IMF completes Fourth Review of Mongolia’s Extended Fund Facility

ZGM DAILY

2018-05-23 09:32 GMT+8

An International Monetary Fund (IMF) staff team led by Mr. Geoff Gottlieb visited Ulaanbaatar from May 2-17 to conduct discussions on the fourth review of the three-year Extended Fund Facility (EFF).

At the conclusion of the visit, Mr. Gottlieb remarked “Macro-economic performance under the program remains positive, with all quantitative targets met. Fiscal results in the first quarter of 2018 have been much better than expected with a 21-percent improvement in revenues. Net international reserves improved by USD 200 million over the same period.

On fiscal policy, Mr. Gottlieb highlighted that the authorities’ program for 2018 envisages continued budgetary restraint and strengthening tax administration. In addition, the authorities are taking concrete steps to improve public financial management particularly with respect to concessions, public investment projects, and the operations of the Development Bank of Mongolia.

“In the financial sector, the authorities are moving ahead with the strengthening of the banking system as part of the follow-up to the recently completed Asset Quality Review. Banks that are undercapitalized will have until end-December to raise capital. A law that sets out, under appropriate conditions, when public funds can be used to stabilize banks is expected to be passed shortly. The authorities are also moving ahead with reforms that will allow for more rapid NPL resolution and strengthening banks’ balance sheets,” emphasized Mr. Gottlieb.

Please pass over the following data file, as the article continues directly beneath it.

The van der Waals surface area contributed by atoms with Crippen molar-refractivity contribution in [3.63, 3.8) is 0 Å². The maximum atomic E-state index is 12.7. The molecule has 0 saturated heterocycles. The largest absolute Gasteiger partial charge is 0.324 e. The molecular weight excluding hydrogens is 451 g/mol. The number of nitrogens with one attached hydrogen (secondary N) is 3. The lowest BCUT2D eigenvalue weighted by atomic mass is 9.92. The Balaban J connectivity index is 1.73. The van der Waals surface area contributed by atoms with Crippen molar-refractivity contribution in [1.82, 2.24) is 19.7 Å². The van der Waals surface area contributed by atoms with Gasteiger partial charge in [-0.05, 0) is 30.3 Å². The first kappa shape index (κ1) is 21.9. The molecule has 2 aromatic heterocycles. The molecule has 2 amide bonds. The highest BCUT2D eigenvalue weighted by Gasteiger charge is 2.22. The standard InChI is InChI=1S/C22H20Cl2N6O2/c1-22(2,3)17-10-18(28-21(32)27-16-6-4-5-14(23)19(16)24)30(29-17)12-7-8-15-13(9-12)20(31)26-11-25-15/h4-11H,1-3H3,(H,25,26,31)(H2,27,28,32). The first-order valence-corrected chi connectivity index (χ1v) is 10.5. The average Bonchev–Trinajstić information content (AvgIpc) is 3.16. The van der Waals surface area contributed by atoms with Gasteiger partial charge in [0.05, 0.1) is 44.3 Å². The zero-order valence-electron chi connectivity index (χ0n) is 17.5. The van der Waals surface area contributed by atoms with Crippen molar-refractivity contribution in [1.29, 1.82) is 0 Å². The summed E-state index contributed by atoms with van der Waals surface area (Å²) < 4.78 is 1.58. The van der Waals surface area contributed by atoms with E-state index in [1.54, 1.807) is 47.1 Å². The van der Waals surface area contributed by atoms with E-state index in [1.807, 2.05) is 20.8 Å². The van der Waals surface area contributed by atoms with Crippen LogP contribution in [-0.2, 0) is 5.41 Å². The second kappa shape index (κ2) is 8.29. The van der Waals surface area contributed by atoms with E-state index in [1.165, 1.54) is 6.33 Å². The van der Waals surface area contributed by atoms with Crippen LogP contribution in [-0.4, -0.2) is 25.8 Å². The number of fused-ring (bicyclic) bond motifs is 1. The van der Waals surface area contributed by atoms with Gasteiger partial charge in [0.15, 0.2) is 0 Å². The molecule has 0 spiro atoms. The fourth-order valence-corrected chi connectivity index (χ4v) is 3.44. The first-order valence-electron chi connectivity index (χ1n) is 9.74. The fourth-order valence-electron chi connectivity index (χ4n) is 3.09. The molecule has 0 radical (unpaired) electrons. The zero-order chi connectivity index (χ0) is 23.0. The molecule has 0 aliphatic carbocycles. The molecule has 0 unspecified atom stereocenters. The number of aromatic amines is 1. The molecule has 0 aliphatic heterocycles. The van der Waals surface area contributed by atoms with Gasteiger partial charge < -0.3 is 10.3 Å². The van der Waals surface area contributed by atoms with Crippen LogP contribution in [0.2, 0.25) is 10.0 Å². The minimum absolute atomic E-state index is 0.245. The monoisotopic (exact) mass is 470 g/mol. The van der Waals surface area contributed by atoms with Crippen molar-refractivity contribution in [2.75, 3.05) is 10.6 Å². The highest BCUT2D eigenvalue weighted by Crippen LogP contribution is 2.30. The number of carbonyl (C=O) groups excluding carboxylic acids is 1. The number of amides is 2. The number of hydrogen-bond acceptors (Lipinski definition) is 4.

The IMF underlined that it is critical to maintain progress in building reserves to help insulate the economy from external shocks. “Sound macro-economic policies accompanied with structural reforms of the banking system will help durably reduce interest rates,” recommended the IMF in its report.

KEY DRIVERS: 

  • Driven by strong external demand, Mongolia’s economy continues to recover; key macro- economic goals, including to reduce the fiscal deficit and boost international reserves, have been achieved.
  • This progress notwithstanding, risks to the program remain, including lower external demand for commodities, a slowdown in structural reforms, rising domestic spending pressures, and adverse changes to the investment climate.
  • To safeguard the program’s continued success, the focus should remain on strengthening the banking system, ensuring a prudent fiscal policy, remaining vigilant against inflation, building foreign exchange buffers, and improving public financial management.
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